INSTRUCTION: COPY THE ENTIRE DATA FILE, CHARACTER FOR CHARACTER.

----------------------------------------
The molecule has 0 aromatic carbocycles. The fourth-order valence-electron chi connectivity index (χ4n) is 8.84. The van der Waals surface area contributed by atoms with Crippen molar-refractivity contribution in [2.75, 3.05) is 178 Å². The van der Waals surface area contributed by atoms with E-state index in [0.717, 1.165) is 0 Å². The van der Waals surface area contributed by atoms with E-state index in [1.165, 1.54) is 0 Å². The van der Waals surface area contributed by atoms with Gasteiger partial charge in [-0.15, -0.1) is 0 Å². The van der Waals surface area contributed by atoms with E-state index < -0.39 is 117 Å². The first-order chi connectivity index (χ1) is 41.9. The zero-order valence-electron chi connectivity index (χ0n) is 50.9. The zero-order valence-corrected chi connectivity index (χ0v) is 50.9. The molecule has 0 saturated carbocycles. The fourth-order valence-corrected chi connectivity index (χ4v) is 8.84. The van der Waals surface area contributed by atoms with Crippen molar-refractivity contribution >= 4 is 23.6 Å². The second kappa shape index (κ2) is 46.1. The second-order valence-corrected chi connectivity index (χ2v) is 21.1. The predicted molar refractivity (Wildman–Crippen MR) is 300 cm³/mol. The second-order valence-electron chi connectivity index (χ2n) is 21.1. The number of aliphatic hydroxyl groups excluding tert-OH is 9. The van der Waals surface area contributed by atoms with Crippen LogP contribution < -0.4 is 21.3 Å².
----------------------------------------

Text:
The molecule has 0 aromatic carbocycles. The fourth-order valence-electron chi connectivity index (χ4n) is 8.84. The van der Waals surface area contributed by atoms with Crippen molar-refractivity contribution in [2.75, 3.05) is 178 Å². The van der Waals surface area contributed by atoms with E-state index in [0.717, 1.165) is 0 Å². The van der Waals surface area contributed by atoms with E-state index in [1.165, 1.54) is 0 Å². The van der Waals surface area contributed by atoms with Gasteiger partial charge in [-0.15, -0.1) is 0 Å². The van der Waals surface area contributed by atoms with E-state index < -0.39 is 117 Å². The first-order chi connectivity index (χ1) is 41.9. The zero-order valence-electron chi connectivity index (χ0n) is 50.9. The zero-order valence-corrected chi connectivity index (χ0v) is 50.9. The molecule has 0 saturated carbocycles. The fourth-order valence-corrected chi connectivity index (χ4v) is 8.84. The van der Waals surface area contributed by atoms with Crippen molar-refractivity contribution >= 4 is 23.6 Å². The second kappa shape index (κ2) is 46.1. The second-order valence-corrected chi connectivity index (χ2v) is 21.1. The predicted molar refractivity (Wildman–Crippen MR) is 300 cm³/mol. The second-order valence-electron chi connectivity index (χ2n) is 21.1. The number of aliphatic hydroxyl groups excluding tert-OH is 9. The van der Waals surface area contributed by atoms with Crippen LogP contribution < -0.4 is 21.3 Å².